When I talk about how attorneys can use an iPad in court, I'm usually referring to litigators. However, Judge Dan Hinde of the 269th District Court of Harris County in Houston, Texas recently took the time to share with me how judges are also using iPads in the courtroom. He was kind enough to let me share his thoughts here. Here is what Judge Hinde told me:
The "Judicial" iPad
As courts go, the civil district courts in Harris County, Texas are relatively high-tech. We have fairly modern audio-visual equipment in each courtroom. Lawyers can electronically file documents, and since around 2008, all of the courts are “paperless.” By this I mean that our case files are now kept electronically. Electronic filings go straight to the file without being printed out, and paper filings are scanned into each case file. Thanks to the District Clerk’s Office, lawyers can access documents in case files on the internet.
This has greatly diminished the volume of paper handled by the courts. But it does not mean the judges have less to read. (The number of new cases in Harris County have actually risen since 2008.) Instead, it has led us judges to change how we read, absorb, and analyze materials submitted for our consideration. We all pretty much read case files on our desktop computers. We can also access our files remotely on laptops via several options for secure access. And a few of us our now using iPads to review briefs and motions. But I think this is just the start.
I received my iPad 2 in April and have worked with the IT departments of the courts and the clerk’s office to find some great ways to securely access briefs and exhibits in an organized, efficient way. I can now download all the briefs and exhibits related to any motion on my docket onto my iPad to review later using GoodReader. I can access our network for any additional materials securely through a VPN as well as a Citrix client app.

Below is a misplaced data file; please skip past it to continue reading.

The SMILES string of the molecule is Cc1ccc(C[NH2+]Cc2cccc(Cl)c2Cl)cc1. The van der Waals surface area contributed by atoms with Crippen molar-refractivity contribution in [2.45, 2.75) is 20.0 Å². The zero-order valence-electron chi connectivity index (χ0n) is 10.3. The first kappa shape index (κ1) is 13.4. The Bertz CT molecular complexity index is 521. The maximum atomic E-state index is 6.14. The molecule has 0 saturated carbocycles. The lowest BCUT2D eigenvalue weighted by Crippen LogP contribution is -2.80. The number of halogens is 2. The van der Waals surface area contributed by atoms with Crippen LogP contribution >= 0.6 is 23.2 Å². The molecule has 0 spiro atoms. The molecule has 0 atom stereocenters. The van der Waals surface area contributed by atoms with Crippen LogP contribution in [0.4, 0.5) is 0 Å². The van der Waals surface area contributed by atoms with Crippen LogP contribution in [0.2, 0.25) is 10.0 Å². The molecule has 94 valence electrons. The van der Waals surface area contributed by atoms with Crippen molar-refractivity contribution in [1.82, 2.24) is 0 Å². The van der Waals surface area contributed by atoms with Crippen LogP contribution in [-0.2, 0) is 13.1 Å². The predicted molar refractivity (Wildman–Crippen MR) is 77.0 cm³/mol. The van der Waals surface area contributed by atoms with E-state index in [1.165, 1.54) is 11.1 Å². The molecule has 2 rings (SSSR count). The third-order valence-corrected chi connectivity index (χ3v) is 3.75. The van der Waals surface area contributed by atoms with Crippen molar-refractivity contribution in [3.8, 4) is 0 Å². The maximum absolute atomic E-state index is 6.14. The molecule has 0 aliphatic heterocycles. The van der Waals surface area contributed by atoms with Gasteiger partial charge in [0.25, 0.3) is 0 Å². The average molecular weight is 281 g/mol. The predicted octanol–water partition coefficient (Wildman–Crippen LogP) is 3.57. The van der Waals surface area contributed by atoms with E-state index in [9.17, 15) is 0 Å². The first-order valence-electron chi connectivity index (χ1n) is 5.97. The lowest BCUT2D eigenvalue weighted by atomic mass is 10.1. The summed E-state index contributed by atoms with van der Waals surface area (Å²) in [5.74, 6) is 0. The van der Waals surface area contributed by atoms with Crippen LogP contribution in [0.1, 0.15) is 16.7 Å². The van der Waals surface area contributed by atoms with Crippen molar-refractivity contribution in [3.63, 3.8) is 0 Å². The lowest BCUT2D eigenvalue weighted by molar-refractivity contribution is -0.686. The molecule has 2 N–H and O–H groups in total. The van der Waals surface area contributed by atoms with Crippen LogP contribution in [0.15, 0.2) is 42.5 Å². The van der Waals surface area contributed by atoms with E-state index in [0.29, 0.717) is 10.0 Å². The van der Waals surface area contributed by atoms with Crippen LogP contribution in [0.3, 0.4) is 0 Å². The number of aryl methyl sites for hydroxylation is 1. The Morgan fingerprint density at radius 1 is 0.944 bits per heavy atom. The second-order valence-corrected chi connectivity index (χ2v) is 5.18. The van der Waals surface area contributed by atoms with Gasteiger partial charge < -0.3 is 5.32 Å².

Legal research will become even more efficient. I now have the entire set of Texas statutes, including the Texas Constitution, all of the Texas codes, and the Revised Civil Statutes, on my iPad using RealTek’s Texas Statutes app. (The printed volumes take up about 8-10 bookshelves in my office.) So instead of having to run back to my chambers in the middle of a hearing to look up an obscure statutory reference (or instead of logging onto Westlaw or Lexis), I can simply open up this app and look up the statute being cited to me.
Similarly, Fastcase’s iPad app provides quick access to cases, albeit without any headnotes or subsequent history information. I have also bookmarked the websites for the Texas Administrative Code and Westlaw for access to other materials. While the Black’s Law Dictionary app is a little pricey for me (I tend to download only free apps or iBooks), I do have Nolo’s free law dictionary for use when I need to know the difference between a cestui que use and a cestui que trust.
Of course, I have downloaded one of the free Constitution apps available on iTunes. And through iBooks, I have a free copy of certain secondary authorities, like The Federalist Papers and Democracy in America.
But I see so much more potential for this device. As lawyers and parties look for ways to reduce costs, I think videoconferencing may become more prevalent. Before the iPad, the equipment costs made videoconferencing cost-prohibitive under our tight budgets. But now it is an option worth considering for hearings and status conferences given the number of videoconferencing apps like FaceTime, Skype, WebEx, and Yahoo Messenger, among others.
District judges in Texas have a very small staff. Few, if any, have a secretary, so having speech-recognition software like Dragon Dictation’s iPad app could help us draft materials more quickly. The various note-taking apps give us the opportunity to take notes on the bench or at home while listening to arguments and testimony or reading briefs and keep these notes in an organized manner and close to hand.
These are just some of the uses I see for the iPad as a judge. I am sure there are more on the way. I look forward to exploring them.
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Thank you to Judge Hinde for sharing his iPad experiences with the readers of iPhone J.D. With a population of 4.1 million, Harris County has (according to Wikipedia) the third largest population of any county in the United States. It is great to hear that courts in that large and important jurisdiction are making the most of technology. You can learn more about Judge Hinde in his biography on his court's website, you can follow Judge Hinde on Twitter (@JudgeDanHinde), or you can see him in person on the 13th floor of the Harris County Civil Courthouse in Houston, Texas.